Study: Bristol Myers Squibb’s Deucravacitinib Improves Signs, Symptoms of Psoriatic Arthritis
A recent study shows that Bristol Myers Squibb’s oral tyrosine kinase 2 (TYK2) inhibitor deucravacitinib was associated with noticeable improvements in signs and symptoms of psoriatic arthritis compared with placebo. The results from a Phase II trial were presented as part of the Late-Breaking Posters Session at the American College of Rheumatology Annual Meeting.
Deucravacitinib, dubbed “the first and only novel, oral, selective” TYK2 inhibitor, is under investigation in studies of multiple immune-mediated diseases. The selectively of deucravacitinib is fueled by a mechanism of action that Bristol Myers Squibb says is distinct from other kinase inhibitors. The intracellular signaling kinase drug mediates signaling of naturally occurring cytokines IL-23, IL-12 and Type I IFN, all of which are involved in immune and inflammatory responses. In addition to psoriatic arthritis, deucravacitinib is also undergoing clinical trial testing for psoriasis, lupus as well as inflammatory bowel disease. The investigational drug is not yet approved for any indication in any country.
“Many patients with psoriatic arthritis are not adequately treated, reinforcing the need for safe and effective oral treatment options that may help control the range of symptoms experienced as a result of this disease,” according to a statement made by lead study investigator, Philip Mease, M.D., director of rheumatology research at Swedish Medical Center/Providence St. Joseph Health and clinical professor at the University of Washington School of Medicine in Seattle. The investigators argued that deucravacitinib, based on the findings from the Phase II trial, may meet the current unmet treatment need for these patients.
The ongoing study of Bristol Myers Squibb’s TYK2 inhibitor randomly assigned patients with psoriatic arthritis to either deucravacitinib 6 mg (n=70) or 12 mg (n=67) or placebo (n=66). At week 16, the study met its primary endpoint of at least a 20% improvement in signs and symptoms of psoriatic arthritis. A significantly greater proportion of deucravacitinib-treated patients experienced improvements in their disease compared with placebo (6 and 12 mg: 52.9% and 62.7% vs. placebo: 31.8%; p=0.0134 and p=0.0004, respectively).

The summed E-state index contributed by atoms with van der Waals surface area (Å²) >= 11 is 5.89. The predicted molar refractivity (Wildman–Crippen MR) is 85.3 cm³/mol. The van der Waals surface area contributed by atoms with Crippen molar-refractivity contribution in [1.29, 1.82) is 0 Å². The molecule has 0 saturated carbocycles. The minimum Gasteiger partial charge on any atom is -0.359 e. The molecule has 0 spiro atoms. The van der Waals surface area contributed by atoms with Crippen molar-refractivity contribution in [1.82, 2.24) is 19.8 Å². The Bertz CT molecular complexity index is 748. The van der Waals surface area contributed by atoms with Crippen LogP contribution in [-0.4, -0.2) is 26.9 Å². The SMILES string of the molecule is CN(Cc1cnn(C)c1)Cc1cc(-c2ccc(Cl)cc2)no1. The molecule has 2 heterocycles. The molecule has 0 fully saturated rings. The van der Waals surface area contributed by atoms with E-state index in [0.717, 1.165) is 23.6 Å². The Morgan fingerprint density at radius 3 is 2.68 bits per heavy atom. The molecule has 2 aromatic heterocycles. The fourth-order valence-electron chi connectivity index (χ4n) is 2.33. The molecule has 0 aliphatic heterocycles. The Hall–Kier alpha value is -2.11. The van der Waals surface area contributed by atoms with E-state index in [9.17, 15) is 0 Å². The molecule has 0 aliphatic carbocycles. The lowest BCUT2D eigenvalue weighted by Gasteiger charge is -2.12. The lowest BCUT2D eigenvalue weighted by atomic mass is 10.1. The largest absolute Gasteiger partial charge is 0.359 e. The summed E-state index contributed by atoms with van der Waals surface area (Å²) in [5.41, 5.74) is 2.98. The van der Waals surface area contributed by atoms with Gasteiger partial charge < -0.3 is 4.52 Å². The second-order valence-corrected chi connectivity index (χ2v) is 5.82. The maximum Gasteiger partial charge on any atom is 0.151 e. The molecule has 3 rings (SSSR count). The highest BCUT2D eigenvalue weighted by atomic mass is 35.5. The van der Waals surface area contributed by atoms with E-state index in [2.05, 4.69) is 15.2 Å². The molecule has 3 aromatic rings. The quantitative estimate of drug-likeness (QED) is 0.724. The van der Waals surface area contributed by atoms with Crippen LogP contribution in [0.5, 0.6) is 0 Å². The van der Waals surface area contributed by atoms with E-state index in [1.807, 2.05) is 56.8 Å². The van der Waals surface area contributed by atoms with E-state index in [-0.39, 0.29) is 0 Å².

In addition, patients treated with deucravacitinib experienced significant improvements from baseline in several key secondary endpoints relevant for the psoriatic arthritis patient population. These endpoints included in the Health Assessment Questionnaire-Disability Index and change from baseline in the Physical Component Summary Score of the Short Form Health Survey-36 Item Questionnaire.
“The positive data from this Phase II study evaluating the safety and efficacy of deucravacitinib support the ongoing evaluation of this novel oral therapy for people living with the debilitating effects of psoriatic arthritis,” added Dr. Mease.
Deucravacitinib was well tolerated in this study, the investigators noted, and the safety profile was similar to what has been observed in a previous Phase II trial. In the deucravacitinib arm, there were no reports of serious adverse events, but some treatment-emergent adverse events (TEAEs) were noted. The most frequently reported TEAEs in the deucravacitinib 6 mg or 12 mg versus placebo groups included nasopharyngitis (5.7% and 17.9% vs. 7.6%, respectively), rash (4.3% and 6.0% vs. 0%) and headache (7.1% and 1.5% vs. 4.5%).
Deucravacitinib recently beat out Amgen’s apremilast drug in the POETYK PSO-1 Phase III clinical trial for the treatment of severe plaque psoriasis. Amgen had previously obtained apremilast from Bristol Myers Squibb with a cash payment of $13.4 billion following the latter company’s acquisition of Celgene Corporation in 2019.
POETYK PSO-1 is the first of two late-stage trials investigating deucravacitinib with placebo and apremilast in patients with severe plaque psoriasis. The study found that deucravacitinib was superior to both placebo and apremilast as evidenced by a greater proportion of patients in the deucravacitinib group achieving at least a 75 percent improvement in the Psoriasis Area and Severity Index (PASI). News of the POETYK PSO-1 trial results, announced in early November, caused shares in Bristol Myers to jump by approximately 3.5%.